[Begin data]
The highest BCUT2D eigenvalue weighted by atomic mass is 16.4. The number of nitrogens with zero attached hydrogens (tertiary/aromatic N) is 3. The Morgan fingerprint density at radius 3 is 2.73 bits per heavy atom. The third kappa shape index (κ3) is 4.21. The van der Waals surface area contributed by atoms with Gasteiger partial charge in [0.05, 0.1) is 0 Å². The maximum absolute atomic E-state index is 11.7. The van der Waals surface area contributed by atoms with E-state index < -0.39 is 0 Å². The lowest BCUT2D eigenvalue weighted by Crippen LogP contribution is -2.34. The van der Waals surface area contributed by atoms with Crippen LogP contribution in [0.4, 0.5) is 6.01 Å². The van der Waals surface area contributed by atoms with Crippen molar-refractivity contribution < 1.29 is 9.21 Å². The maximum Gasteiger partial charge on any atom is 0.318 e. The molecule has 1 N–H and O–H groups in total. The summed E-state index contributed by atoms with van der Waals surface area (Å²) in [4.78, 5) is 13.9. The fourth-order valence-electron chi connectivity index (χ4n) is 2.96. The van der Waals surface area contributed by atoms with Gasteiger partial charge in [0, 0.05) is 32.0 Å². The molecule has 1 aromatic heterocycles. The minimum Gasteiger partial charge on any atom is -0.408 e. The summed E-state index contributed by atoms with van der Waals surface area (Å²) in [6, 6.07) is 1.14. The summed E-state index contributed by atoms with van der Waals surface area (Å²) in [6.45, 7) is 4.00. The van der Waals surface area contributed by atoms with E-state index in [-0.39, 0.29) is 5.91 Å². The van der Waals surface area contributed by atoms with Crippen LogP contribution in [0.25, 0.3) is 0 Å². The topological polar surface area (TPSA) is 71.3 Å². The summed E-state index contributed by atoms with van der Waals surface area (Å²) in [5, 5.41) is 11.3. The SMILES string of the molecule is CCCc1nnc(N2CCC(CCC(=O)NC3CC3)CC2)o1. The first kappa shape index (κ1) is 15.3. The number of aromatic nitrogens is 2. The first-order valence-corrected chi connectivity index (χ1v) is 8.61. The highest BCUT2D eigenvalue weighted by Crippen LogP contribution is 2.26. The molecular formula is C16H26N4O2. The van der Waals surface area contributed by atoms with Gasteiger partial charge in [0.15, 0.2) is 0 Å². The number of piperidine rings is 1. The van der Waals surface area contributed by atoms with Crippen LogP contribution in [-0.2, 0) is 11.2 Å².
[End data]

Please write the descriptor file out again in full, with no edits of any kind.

The highest BCUT2D eigenvalue weighted by atomic mass is 16.4. The number of nitrogens with zero attached hydrogens (tertiary/aromatic N) is 3. The Morgan fingerprint density at radius 3 is 2.73 bits per heavy atom. The third kappa shape index (κ3) is 4.21. The van der Waals surface area contributed by atoms with Gasteiger partial charge in [0.05, 0.1) is 0 Å². The maximum absolute atomic E-state index is 11.7. The van der Waals surface area contributed by atoms with E-state index < -0.39 is 0 Å². The lowest BCUT2D eigenvalue weighted by Crippen LogP contribution is -2.34. The van der Waals surface area contributed by atoms with Crippen LogP contribution in [0.4, 0.5) is 6.01 Å². The van der Waals surface area contributed by atoms with Crippen molar-refractivity contribution < 1.29 is 9.21 Å². The maximum Gasteiger partial charge on any atom is 0.318 e. The molecule has 1 N–H and O–H groups in total. The summed E-state index contributed by atoms with van der Waals surface area (Å²) in [4.78, 5) is 13.9. The fourth-order valence-electron chi connectivity index (χ4n) is 2.96. The van der Waals surface area contributed by atoms with Gasteiger partial charge in [0, 0.05) is 32.0 Å². The molecule has 1 aromatic heterocycles. The minimum Gasteiger partial charge on any atom is -0.408 e. The summed E-state index contributed by atoms with van der Waals surface area (Å²) in [6, 6.07) is 1.14. The summed E-state index contributed by atoms with van der Waals surface area (Å²) in [6.45, 7) is 4.00. The van der Waals surface area contributed by atoms with E-state index in [-0.39, 0.29) is 5.91 Å². The van der Waals surface area contributed by atoms with Crippen LogP contribution in [0.25, 0.3) is 0 Å². The topological polar surface area (TPSA) is 71.3 Å². The summed E-state index contributed by atoms with van der Waals surface area (Å²) in [5, 5.41) is 11.3. The SMILES string of the molecule is CCCc1nnc(N2CCC(CCC(=O)NC3CC3)CC2)o1. The first kappa shape index (κ1) is 15.3. The number of aromatic nitrogens is 2. The first-order valence-corrected chi connectivity index (χ1v) is 8.61. The highest BCUT2D eigenvalue weighted by Crippen LogP contribution is 2.26. The molecular formula is C16H26N4O2. The van der Waals surface area contributed by atoms with Gasteiger partial charge in [0.15, 0.2) is 0 Å². The number of piperidine rings is 1. The van der Waals surface area contributed by atoms with Crippen LogP contribution in [-0.2, 0) is 11.2 Å².